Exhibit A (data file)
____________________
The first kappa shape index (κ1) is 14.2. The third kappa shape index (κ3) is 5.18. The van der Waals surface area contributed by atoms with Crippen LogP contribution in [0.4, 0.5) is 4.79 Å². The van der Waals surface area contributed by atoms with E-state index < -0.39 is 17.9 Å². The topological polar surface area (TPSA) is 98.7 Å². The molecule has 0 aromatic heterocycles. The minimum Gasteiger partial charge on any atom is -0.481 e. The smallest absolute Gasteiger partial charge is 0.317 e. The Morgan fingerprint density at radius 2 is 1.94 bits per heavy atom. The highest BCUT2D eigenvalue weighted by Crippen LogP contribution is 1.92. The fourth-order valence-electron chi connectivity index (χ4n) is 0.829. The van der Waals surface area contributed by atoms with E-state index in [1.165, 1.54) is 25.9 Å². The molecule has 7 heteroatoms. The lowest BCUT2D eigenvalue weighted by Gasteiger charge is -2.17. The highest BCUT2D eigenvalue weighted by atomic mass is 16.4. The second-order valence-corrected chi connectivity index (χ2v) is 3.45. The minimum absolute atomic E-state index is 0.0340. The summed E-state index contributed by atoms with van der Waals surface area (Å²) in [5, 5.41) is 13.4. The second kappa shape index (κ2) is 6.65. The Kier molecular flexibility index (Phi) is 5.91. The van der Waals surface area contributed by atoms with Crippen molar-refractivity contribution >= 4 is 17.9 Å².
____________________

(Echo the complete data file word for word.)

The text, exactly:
The first kappa shape index (κ1) is 14.2. The third kappa shape index (κ3) is 5.18. The van der Waals surface area contributed by atoms with Crippen LogP contribution in [0.4, 0.5) is 4.79 Å². The van der Waals surface area contributed by atoms with E-state index < -0.39 is 17.9 Å². The topological polar surface area (TPSA) is 98.7 Å². The molecule has 0 aromatic heterocycles. The minimum Gasteiger partial charge on any atom is -0.481 e. The smallest absolute Gasteiger partial charge is 0.317 e. The Morgan fingerprint density at radius 2 is 1.94 bits per heavy atom. The highest BCUT2D eigenvalue weighted by Crippen LogP contribution is 1.92. The fourth-order valence-electron chi connectivity index (χ4n) is 0.829. The van der Waals surface area contributed by atoms with E-state index in [1.165, 1.54) is 25.9 Å². The molecule has 7 heteroatoms. The lowest BCUT2D eigenvalue weighted by Gasteiger charge is -2.17. The highest BCUT2D eigenvalue weighted by atomic mass is 16.4. The second-order valence-corrected chi connectivity index (χ2v) is 3.45. The minimum absolute atomic E-state index is 0.0340. The summed E-state index contributed by atoms with van der Waals surface area (Å²) in [5, 5.41) is 13.4. The second kappa shape index (κ2) is 6.65. The Kier molecular flexibility index (Phi) is 5.91. The van der Waals surface area contributed by atoms with Crippen molar-refractivity contribution >= 4 is 17.9 Å².